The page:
This does not mean I should rest on my laurels, however, or leave my desk at all for any reason. (I brought to work with me today a suitcase and toiletries.) In the end, though, I am confident I will outperform the other members of my department in every aspect of the junior-sales position, not including my longstanding inability to figure out how to change my voicemail greeting from the default setting.

Wednesday, October 15

Closed four pending sales today, thereby beating my previous one-day record of three and tying the departmental best. Vice President of Sales Stan Friedman, whose adulation will be a valuable asset come review time, congratulated me heartily in the presence of other management personnel, patting me on the back for a job well done and saying I reminded him of a “young Mr. Roboto.” Unsure who this Roboto was—a former junior employee?—I smiled merrily and bobbed my head in agreement. This generated boisterous laughter from others in the room, who I can only assume concurred with Stan’s assessment of my performance.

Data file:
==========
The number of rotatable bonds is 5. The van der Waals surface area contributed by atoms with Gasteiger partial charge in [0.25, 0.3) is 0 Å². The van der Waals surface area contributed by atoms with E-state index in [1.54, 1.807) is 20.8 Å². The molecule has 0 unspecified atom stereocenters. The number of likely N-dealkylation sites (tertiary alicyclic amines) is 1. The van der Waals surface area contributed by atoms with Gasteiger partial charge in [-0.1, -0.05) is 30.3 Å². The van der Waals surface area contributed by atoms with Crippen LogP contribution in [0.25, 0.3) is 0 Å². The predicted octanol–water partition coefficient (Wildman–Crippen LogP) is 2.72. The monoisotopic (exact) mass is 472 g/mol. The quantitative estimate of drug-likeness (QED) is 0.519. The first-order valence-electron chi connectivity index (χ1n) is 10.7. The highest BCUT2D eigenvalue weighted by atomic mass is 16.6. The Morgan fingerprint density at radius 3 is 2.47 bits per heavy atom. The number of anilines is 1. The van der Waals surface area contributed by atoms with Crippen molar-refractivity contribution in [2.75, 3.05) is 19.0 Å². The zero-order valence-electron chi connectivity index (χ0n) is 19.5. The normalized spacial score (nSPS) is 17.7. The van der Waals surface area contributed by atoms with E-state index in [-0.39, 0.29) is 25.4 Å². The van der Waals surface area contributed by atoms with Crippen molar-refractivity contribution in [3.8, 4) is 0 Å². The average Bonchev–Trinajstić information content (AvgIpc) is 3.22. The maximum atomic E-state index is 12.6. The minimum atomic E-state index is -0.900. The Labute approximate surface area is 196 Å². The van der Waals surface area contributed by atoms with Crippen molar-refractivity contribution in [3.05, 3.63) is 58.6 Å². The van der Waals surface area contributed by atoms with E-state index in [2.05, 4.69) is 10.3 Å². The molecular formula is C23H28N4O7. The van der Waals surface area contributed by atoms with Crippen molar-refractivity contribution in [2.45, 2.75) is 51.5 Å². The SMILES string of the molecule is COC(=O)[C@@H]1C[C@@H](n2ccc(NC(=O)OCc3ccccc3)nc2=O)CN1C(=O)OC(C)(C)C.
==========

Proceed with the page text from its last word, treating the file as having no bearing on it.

I must remember to extend a nice “domo arigato” and handshake to Stan for the compliment.

Thursday, October 16

Today at the office, there occurred numerous closed-door, management-only meetings—indeed an ominous portent. Justifiably nervous about what could be transpiring in these assemblies, my co-workers insisted I defy my code of ethics and use my stealth abilities to listen in on the proceedings. Reluctantly, I agreed, but only under the condition I involve no recording devices or weapons of any kind—business-casual espionage. With the help of a connecting air duct and some smoke-screen pellets (i.e., a decoy intercom-page from Administrative Assistant Melinda), I was able to make my way undetected from the conference room to Office Manager Ken’s office, where I then took cover behind a lovely Ficus benjamina.

Management-only meetings, I discovered, are glorious! Relatively little is accomplished—in fact, nothing is accomplished—but the social perks more than offset the dearth of efficiency. Amiable words are exchanged freely and coffee and doughnuts consumed liberally. At one point, they even turned on television for an hour’s time to watch The Price Is Right. An enviable situation indeed. I suppose they have earned such status, though, being managers. Alas …

Unfortunately for me, the gathering provided little valuable information regarding us lower-level employees, other than a casual mention that one worker, whom they laughingly referred to as “the seventh member of Styx,” would be off-laid tomorrow.